Reuters: Sudan Forces Killed 100s Of Civilians In Darfur: U.N. Sudanese forces and allied militia have killed several hundred civilians in ground attacks and aerial bombardments on villages in Darfur in the past six months, United Nations human rights experts said on Tuesday. Bystanders caught up in clashes between the warring parties have also been tortured, raped and suffered widespread looting in the western region, according to the U.N. experts on Darfur. Their 106-page report calls on the Khartoum government to protect civilians in Darfur and investigate all crimes. It is to be presented next week to the U.N. Human Rights Council. "According to United Nations sources, from June 20 to mid-November 2007, at least 15 land and air attacks were made on civilian centers in all three Darfur states by the forces of the government, affiliated militia and the Minni Minawi faction of the Sudanese Liberation Army," the report said. A Reuters tally of casualty figures contained in the report indicated that at least 300 people were killed in about 20 land and air attacks documented by the U.N. in the past six months. In the latest incident, the South Darfur town of Muhajiriya was attacked on October 8 by militiamen with apparent army support, resulting in at least 30 civilian deaths and the torching of up to 100 houses, according to the U.N. report. Attacks by militias on camels, horses and all-terrain vehicles with mounted machine guns in the Bulbul area of South Darfur in late July and early August caused more than 135 deaths, it said. The U.N. Security Council is seeking Sudan's compliance in the deployment of a U.N.-African Union peacekeeping force in Darfur, to which Khartoum has agreed in principle. Sudan has blamed the United Nations for delays in the deployment.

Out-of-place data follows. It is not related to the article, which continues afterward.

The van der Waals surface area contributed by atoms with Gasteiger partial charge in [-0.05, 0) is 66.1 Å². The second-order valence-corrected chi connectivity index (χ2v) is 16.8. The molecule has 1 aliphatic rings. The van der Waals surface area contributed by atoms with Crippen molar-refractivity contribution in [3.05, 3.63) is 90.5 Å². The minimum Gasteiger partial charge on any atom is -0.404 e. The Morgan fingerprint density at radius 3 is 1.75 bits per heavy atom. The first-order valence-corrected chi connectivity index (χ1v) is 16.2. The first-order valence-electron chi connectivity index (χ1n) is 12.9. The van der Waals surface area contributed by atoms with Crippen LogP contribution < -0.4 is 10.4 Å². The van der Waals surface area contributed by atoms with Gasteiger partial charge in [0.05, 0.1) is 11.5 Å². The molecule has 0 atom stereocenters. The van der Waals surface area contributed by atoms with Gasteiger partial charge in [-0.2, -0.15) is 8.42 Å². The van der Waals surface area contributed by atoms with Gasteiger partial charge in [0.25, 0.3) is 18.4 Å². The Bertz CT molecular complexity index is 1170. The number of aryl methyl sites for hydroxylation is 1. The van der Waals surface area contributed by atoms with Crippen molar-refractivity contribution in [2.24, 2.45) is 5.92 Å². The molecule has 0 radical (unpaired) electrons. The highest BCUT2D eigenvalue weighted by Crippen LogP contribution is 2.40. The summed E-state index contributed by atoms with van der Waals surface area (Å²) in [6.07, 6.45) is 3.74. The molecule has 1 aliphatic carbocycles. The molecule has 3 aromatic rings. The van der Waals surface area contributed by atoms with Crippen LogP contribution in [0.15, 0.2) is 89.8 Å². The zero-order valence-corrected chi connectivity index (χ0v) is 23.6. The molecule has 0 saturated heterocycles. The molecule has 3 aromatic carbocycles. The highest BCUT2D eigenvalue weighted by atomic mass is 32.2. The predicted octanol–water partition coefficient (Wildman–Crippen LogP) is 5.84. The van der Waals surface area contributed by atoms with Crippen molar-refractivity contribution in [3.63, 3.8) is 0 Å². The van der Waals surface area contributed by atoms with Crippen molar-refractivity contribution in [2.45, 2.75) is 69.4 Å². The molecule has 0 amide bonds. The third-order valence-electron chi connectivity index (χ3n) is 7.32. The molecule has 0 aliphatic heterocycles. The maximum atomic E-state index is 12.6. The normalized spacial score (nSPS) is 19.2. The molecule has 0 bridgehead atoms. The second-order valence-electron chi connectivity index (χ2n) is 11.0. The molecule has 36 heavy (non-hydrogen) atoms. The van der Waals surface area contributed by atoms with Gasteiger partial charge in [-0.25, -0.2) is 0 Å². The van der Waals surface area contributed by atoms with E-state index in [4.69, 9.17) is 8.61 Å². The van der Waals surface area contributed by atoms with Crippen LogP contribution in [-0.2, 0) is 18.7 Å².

The Darfur Daily News is a service of the Save Darfur Coalition.  To subscribe to the Daily News, please email [email protected]. For media inquiries, please contact Ashley Roberts at (202) 478-6181, or [email protected].